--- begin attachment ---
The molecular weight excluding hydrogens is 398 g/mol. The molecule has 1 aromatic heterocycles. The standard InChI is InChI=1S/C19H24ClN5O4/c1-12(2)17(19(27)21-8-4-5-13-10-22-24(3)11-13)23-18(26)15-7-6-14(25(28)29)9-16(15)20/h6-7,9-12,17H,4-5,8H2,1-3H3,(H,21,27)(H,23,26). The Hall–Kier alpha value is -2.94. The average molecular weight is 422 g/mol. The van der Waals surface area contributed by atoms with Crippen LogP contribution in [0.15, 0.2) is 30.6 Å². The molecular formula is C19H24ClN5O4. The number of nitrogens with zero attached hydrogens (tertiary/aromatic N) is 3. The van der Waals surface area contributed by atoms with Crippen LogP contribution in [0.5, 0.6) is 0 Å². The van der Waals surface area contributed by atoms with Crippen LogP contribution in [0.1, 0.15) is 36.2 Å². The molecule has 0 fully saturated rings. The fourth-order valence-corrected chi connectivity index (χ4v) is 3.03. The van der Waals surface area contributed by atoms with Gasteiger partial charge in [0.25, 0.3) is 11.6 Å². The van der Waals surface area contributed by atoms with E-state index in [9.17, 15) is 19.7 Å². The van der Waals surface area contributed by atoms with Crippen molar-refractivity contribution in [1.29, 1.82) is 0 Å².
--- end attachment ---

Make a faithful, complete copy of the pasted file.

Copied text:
The molecular weight excluding hydrogens is 398 g/mol. The molecule has 1 aromatic heterocycles. The standard InChI is InChI=1S/C19H24ClN5O4/c1-12(2)17(19(27)21-8-4-5-13-10-22-24(3)11-13)23-18(26)15-7-6-14(25(28)29)9-16(15)20/h6-7,9-12,17H,4-5,8H2,1-3H3,(H,21,27)(H,23,26). The Hall–Kier alpha value is -2.94. The average molecular weight is 422 g/mol. The van der Waals surface area contributed by atoms with Crippen LogP contribution in [0.15, 0.2) is 30.6 Å². The molecular formula is C19H24ClN5O4. The number of nitrogens with zero attached hydrogens (tertiary/aromatic N) is 3. The van der Waals surface area contributed by atoms with Crippen LogP contribution in [0.5, 0.6) is 0 Å². The van der Waals surface area contributed by atoms with Crippen LogP contribution in [0.1, 0.15) is 36.2 Å². The molecule has 0 fully saturated rings. The fourth-order valence-corrected chi connectivity index (χ4v) is 3.03. The van der Waals surface area contributed by atoms with Gasteiger partial charge in [0.25, 0.3) is 11.6 Å². The van der Waals surface area contributed by atoms with E-state index in [9.17, 15) is 19.7 Å². The van der Waals surface area contributed by atoms with Crippen molar-refractivity contribution in [1.29, 1.82) is 0 Å².